ETL_VERS_START_DTM (ETL_VERS_START_DTM:Date:): "03/17/2015 23:30:02.140000000"
ETL_JOB_SEQ_NUM (ETL_JOB_SEQ_NUM:Int:): "1173651"
ETL_IUD_CD (ETL_IUD_CD:Char.1:): "D"
ETL_UPD_DTM (ETL_UPD_DTM:Date:): "08/02/2016 02:32:45.000000000"
ETL_DEL_DTM (ETL_DEL_DTM:Date:): "08/02/2016 00:10:03.567000000"
ACCT_NO (ACCT_NO:Char.12:): "1234567890"
ACCT_TYPE (ACCT_TYPE:Char.3:): "OLN"

UPDATE 2017-02-21

So after all this time we've discovered that somehow when the oldest active partition was being merged down into the archive, a section of records were not moved on disk from the active file group to the archive file group. The following query shows that records from partition 2 were mapped to ActiveFG while inspecting the actual partitioning scheme shows that those same records should be sorted into the Archive file group by the partition function.

SELECT  OBJECT_NAME(P.[object_id]) ,
    P.index_id ,
    P.partition_number ,
    F.name ,
    F.filegroup_guid
FROM    sys.allocation_units AU
    JOIN sys.partitions P ON P.partition_id = AU.container_id
    JOIN sys.filegroups F ON F.data_space_id = AU.data_space_id
WHERE   P.partition_number IN ( 1, 2, 3 )
    AND P.[object_id] = OBJECT_ID('TABLE_NAME')
ORDER BY P.partition_number;

I backed out all the partitioning in the actual in use databases and kept a version of the one that was broken to work the Microsoft ticket with. I need to revise the partitioning plan with our DW team but I will admit to being a but gun shy about attempting it again.

Microsoft has been unable to duplicate this behavior and so is done with the ticket at this time. They seem ready to just shrug it off and assume it's not present in 2014/2016? They can't seem to replicate it in their labs despite my ability to have it continue to exist in the database even after I restore it from back up in my system.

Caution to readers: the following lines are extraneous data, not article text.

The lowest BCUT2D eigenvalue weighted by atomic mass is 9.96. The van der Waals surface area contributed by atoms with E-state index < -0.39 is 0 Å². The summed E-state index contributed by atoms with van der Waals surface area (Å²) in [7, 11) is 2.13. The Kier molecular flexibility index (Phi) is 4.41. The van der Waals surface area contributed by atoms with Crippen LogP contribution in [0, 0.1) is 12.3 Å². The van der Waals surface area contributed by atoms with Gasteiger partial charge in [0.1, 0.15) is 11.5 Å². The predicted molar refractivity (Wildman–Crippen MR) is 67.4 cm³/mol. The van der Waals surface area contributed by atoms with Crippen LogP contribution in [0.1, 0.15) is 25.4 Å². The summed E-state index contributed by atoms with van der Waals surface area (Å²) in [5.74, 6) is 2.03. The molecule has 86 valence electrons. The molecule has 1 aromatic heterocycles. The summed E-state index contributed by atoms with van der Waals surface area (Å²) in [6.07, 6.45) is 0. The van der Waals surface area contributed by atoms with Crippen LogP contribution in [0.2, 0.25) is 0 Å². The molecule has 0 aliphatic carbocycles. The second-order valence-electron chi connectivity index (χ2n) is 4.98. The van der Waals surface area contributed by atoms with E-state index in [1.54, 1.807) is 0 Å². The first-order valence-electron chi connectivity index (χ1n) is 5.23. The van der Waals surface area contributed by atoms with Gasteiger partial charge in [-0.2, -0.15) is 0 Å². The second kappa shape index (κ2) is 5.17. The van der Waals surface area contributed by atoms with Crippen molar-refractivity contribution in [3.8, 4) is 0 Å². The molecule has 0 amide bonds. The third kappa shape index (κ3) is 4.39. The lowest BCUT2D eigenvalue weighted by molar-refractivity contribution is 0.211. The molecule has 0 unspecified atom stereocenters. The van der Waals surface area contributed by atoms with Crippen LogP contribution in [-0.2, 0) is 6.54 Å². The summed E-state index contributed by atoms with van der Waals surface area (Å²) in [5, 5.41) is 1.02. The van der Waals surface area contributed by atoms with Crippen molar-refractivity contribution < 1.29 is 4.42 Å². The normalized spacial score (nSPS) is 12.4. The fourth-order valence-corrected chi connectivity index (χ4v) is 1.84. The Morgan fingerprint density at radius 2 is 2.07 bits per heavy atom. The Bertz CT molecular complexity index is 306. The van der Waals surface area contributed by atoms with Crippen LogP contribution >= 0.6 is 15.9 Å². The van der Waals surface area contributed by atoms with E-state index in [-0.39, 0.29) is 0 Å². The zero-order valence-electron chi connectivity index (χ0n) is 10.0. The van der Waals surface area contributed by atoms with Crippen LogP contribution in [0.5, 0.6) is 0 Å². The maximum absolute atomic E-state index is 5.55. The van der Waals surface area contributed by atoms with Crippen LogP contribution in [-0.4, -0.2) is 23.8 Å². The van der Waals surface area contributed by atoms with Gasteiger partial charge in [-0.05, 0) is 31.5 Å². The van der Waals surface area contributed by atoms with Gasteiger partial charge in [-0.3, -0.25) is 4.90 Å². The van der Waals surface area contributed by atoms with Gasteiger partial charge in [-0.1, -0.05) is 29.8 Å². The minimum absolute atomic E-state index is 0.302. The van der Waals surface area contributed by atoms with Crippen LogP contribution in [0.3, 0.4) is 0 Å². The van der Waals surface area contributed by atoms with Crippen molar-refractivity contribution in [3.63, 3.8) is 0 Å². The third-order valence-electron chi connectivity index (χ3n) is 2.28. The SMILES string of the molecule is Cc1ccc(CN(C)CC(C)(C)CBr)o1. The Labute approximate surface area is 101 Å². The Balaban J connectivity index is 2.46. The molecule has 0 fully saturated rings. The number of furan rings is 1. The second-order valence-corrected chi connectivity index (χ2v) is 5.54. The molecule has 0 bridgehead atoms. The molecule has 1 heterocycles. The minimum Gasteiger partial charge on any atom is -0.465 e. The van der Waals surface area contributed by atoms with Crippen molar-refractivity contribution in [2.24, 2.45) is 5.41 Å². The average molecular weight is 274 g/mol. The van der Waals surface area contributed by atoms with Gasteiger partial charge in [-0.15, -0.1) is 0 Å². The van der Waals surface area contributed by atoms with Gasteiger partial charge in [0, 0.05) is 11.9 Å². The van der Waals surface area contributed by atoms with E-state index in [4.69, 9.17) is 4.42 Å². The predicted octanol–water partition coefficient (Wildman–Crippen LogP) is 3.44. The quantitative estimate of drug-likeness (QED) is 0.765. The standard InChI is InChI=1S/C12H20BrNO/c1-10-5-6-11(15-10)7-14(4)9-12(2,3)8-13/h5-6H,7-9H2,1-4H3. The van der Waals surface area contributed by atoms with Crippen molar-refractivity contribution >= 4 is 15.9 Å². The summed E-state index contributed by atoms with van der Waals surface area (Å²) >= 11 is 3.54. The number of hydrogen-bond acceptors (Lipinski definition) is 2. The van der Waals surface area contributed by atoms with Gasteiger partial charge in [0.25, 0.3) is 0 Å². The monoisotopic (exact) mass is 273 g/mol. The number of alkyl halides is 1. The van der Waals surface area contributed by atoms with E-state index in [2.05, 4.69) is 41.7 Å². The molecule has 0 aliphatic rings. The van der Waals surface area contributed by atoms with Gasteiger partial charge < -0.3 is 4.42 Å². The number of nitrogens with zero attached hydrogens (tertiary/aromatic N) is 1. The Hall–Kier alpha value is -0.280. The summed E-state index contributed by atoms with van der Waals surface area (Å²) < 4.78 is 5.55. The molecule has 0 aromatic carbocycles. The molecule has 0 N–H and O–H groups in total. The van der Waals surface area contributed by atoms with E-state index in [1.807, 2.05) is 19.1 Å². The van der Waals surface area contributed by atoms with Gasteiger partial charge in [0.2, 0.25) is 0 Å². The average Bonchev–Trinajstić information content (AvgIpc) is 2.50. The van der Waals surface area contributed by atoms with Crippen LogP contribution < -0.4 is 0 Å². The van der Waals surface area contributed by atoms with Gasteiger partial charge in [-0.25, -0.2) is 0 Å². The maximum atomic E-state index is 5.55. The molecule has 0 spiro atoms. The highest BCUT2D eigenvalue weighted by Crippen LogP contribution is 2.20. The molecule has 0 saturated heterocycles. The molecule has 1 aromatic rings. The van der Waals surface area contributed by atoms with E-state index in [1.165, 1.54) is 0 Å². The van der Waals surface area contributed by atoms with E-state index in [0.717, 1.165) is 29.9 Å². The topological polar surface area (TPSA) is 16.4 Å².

• I backed out all the partitioning in the actual in use databases and kept a version of the one that was broken to work the MS ticket with. I need to revise the partitioning plan with our DW team but I will admit to being a but gun shy about attempting it again... – toosuto Feb 10 '17 at 17:12
1

I have a confession to make.

Once, when I was young, I built an ETL process started with changing read-only filegroups to read-write, doing its ETL work, and then setting them back to read-only.

So just in case you have a coworker who was diabolical like I was (I was young, I needed the money), you can test by:

  1. Change the name of the read-only filegroup - that way, if someone has hard-coded scripts that alter the filegroup by name, their scripts will fail, and you'll catch the culprit. Or, a little harder:

  2. Use Profiler or Extended Events to track anyone who does an ALTER DATABASE.

  • We'd actually provided a script to the DW team to make this change so they didn't have to wake us up in the night on the rare but expected occasion their job failed. We also have a server level audit trigger (on DDL_SERVER_LEVEL_EVENTS) that setting the file group read/write property hits. It sends us the SQL script, user and IP address to be reviewed by the DBA team. – toosuto Feb 10 '17 at 17:05
  • While I could seem them being devious enough to use our script to change the file group settings around before their ETL process, they just aren't technically aware enough to look for and disable our trigger. – toosuto Feb 10 '17 at 17:06